A new study has shed light on the potential of mobile money to accelerate urbanisation and structural change in Sub-Saharan Africa. The study, conducted in Mozambique, builds on a growing body of literature that highlights the role of mobile money in reducing transaction costs and improving financial inclusion in developing countries.
The goal of the study was to measure the impact of mobile money on migration, remittances, and welfare among rural households. Following the introduction of mobile money for the first time in rural villages of Mozambique using a randomized field experiment, the authors show that mobile money had a significant positive impact on out-migration and remittances among rural households by reducing transaction costs. The latter effect was particularly strong during times of negative aggregate and idiosyncratic shocks, suggesting that mobile money can help households cope with unexpected events.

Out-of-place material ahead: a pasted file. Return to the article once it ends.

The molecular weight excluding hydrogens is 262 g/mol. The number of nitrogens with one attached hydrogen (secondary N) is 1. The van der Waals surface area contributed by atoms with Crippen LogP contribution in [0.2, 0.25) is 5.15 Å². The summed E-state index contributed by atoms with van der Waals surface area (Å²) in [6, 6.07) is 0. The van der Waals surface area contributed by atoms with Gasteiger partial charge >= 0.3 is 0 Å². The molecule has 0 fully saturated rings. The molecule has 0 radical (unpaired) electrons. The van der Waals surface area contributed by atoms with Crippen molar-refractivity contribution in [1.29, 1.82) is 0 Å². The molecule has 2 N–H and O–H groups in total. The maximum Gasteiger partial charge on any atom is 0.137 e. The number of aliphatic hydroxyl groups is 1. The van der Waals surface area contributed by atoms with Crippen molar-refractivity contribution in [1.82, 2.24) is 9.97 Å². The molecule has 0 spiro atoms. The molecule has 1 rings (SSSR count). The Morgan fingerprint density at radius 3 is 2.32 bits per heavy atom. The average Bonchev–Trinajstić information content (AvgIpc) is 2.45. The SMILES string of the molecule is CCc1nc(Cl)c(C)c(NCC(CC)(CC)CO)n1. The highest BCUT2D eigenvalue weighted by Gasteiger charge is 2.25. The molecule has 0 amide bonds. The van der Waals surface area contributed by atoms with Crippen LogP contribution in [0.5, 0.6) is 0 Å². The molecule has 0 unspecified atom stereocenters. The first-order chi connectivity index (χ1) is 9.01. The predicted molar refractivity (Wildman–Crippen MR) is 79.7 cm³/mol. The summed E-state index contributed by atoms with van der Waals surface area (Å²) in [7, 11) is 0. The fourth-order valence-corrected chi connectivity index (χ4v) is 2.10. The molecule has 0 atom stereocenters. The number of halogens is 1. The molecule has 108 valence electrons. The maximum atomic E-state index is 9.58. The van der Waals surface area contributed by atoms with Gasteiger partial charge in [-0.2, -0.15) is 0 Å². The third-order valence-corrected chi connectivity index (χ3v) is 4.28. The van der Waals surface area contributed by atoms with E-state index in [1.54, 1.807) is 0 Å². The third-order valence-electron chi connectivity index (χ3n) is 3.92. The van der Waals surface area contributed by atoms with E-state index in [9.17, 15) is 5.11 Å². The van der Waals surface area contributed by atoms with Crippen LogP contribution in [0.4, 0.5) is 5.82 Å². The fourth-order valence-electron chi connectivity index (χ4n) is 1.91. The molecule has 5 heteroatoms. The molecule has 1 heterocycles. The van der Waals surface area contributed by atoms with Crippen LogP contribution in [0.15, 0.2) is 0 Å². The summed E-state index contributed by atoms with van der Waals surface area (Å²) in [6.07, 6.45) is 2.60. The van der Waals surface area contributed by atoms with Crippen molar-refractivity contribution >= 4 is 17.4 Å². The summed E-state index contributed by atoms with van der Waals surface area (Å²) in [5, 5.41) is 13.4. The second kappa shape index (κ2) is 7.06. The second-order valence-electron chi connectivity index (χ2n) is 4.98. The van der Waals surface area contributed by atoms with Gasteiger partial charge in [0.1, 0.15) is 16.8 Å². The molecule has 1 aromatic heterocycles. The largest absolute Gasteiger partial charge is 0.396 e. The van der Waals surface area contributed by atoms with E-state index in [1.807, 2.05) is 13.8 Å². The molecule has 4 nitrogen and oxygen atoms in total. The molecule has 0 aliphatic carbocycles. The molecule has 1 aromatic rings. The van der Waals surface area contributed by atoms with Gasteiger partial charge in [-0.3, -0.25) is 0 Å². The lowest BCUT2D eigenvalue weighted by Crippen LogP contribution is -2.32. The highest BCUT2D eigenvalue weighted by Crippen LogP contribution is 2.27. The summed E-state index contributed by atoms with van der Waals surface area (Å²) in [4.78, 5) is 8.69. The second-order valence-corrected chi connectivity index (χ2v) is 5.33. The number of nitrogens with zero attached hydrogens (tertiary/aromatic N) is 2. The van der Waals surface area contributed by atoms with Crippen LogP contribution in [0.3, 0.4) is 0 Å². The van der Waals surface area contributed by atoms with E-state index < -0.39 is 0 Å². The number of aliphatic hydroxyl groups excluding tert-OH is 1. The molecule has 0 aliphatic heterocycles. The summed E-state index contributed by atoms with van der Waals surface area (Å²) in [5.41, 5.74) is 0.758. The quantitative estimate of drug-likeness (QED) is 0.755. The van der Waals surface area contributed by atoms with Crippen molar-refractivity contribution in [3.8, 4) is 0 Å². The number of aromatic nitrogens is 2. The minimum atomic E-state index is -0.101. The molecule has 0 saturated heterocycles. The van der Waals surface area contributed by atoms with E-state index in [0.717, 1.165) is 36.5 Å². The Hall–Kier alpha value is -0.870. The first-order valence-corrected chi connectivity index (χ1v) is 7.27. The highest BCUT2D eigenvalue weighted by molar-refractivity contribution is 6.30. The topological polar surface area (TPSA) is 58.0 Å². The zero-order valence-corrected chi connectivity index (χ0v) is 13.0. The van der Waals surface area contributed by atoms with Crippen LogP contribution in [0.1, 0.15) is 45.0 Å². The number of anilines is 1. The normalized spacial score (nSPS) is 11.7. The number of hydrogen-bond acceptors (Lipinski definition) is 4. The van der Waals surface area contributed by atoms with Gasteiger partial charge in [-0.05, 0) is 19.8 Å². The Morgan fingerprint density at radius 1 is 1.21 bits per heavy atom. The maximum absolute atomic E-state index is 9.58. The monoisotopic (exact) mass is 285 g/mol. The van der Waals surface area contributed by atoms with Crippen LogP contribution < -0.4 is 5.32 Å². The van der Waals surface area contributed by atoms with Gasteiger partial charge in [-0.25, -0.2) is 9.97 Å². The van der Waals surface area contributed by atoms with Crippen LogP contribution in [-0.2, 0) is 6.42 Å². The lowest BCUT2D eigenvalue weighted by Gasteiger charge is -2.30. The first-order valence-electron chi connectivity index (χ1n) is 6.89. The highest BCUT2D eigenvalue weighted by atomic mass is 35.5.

Consistently with these results, the study also found that when rural households had access to mobile money and received money from migrants, they increased their welfare and consumption spending. They also suffered less from hunger and improved their health and education outcomes. Overall, these findings have important policy implications for governments and development organizations seeking to promote financial inclusion and reduce poverty in rural areas through mobile money services. By reducing transaction costs and improving risk-sharing, mobile money has the potential to improve welfare outcomes for millions of people living in remote areas across Sub-Saharan Africa. Read the detailed Working Paper here.